Trump Adviser Bolton Shifts Tone From ‘Assad Must Go’ to ‘Iran Must Leave Syria’
President Trump’s national security adviser, John R. Bolton, who is often described as a war hawk and known for his support of the 2003 invasion of Iraq and his advocacy of the bombing of North Korea, Iran and Syria, seems to have given up on his “Assad must go” rhetoric, at least temporarily.
Speaking to CBS News on Sunday about the prospects for the upcoming Putin-Trump summit in Helsinki on July 16, Bolton suggested that Syria was one area where Russia and the US “might make progress together.”
“We’ll see what happens when the two of them get together. There are possibilities for doing a larger negotiation on helping to get Iranian forces out of Syria and back into Iran, which would be a significant step forward – to have an agreement with Russia if that’s possible,” Bolton said.
“This has been something that’s been going on now for nearly seven years, this conflict in Syria,” Bolton noted, adding that his concern was the “Iranian presence now across Iraq and Syria really reaching into Lebanon.”
Asked whether he agreed with the assessment that Syrian President Bashar Assad had effectively “won the war” against Syria, Bolton deflected.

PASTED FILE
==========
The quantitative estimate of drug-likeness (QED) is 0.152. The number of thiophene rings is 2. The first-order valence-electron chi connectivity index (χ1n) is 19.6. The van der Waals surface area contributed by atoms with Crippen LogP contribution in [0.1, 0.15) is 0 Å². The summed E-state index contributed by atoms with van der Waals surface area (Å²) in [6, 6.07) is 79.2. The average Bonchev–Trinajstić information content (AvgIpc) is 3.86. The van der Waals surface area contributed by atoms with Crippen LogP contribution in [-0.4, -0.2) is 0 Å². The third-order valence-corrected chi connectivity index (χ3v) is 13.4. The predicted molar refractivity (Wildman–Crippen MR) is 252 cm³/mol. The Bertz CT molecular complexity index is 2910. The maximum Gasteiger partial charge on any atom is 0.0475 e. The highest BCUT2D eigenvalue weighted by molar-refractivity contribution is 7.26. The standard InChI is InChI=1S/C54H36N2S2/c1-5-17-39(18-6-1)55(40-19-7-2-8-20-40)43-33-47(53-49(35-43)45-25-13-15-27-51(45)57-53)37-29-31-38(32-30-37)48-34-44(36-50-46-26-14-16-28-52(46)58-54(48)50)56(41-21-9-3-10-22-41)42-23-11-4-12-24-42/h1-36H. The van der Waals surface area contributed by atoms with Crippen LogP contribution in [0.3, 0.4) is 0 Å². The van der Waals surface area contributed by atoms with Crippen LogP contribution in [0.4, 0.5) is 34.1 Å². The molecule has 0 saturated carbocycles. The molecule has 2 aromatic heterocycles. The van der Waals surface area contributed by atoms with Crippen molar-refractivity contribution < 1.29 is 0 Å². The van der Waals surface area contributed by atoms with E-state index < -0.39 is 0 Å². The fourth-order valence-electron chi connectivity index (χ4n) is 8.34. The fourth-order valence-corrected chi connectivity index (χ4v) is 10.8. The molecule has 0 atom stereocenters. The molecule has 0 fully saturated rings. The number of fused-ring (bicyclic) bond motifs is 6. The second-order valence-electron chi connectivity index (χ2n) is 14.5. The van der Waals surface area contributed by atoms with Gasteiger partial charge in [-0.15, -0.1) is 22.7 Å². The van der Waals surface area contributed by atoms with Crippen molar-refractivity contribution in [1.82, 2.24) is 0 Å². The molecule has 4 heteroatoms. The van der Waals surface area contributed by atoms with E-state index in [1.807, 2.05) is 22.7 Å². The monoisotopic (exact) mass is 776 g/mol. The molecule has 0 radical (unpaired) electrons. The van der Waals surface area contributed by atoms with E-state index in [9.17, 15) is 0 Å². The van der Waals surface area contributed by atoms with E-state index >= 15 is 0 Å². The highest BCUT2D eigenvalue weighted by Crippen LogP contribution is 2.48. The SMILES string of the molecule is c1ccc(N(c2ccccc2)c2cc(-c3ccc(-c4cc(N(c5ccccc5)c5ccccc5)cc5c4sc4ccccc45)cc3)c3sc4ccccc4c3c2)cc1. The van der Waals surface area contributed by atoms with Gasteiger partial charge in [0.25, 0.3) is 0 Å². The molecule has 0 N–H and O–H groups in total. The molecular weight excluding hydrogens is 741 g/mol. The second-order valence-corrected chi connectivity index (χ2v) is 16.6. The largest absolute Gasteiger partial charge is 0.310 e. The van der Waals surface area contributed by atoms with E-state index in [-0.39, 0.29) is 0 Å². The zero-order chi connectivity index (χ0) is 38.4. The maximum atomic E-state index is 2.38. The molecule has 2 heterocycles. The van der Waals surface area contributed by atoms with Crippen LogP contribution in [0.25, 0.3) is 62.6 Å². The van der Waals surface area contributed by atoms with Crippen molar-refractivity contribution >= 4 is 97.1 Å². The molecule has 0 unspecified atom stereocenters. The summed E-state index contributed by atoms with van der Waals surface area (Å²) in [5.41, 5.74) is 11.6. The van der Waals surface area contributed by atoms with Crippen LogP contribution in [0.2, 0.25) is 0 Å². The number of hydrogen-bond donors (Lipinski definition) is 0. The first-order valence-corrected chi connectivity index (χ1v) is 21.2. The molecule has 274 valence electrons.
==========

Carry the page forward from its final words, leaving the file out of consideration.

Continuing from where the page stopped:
“Well I don’t think Assad is the strategic issue. I think Iran is the strategic issue,” he said, listing off a string of accusations against Tehran including their alleged “conventional forces in the Middle East.”
For their part, Tehran and Damascus have denied all claims about Iranian forces in Syria, pointing out that Iran is present in Syria only in an advisory capacity in the country’s fight against Islamist extremism.
John Bolton has been a keen proponent of military intervention against Syria going back to the Bush administration. Earlier this year, in the run-up to the Western missile strikes against Syria in April, the national security advisor reportedly advocated a considerably more significant intervention, promoting strikes which would be “ruinous” to Damascus’s military capabilities. Bolton was overruled by Defense Secretary James Mattis and Joint Chiefs Chairman General Joseph Dunford, who had opted for more limited strikes, which proved a failure.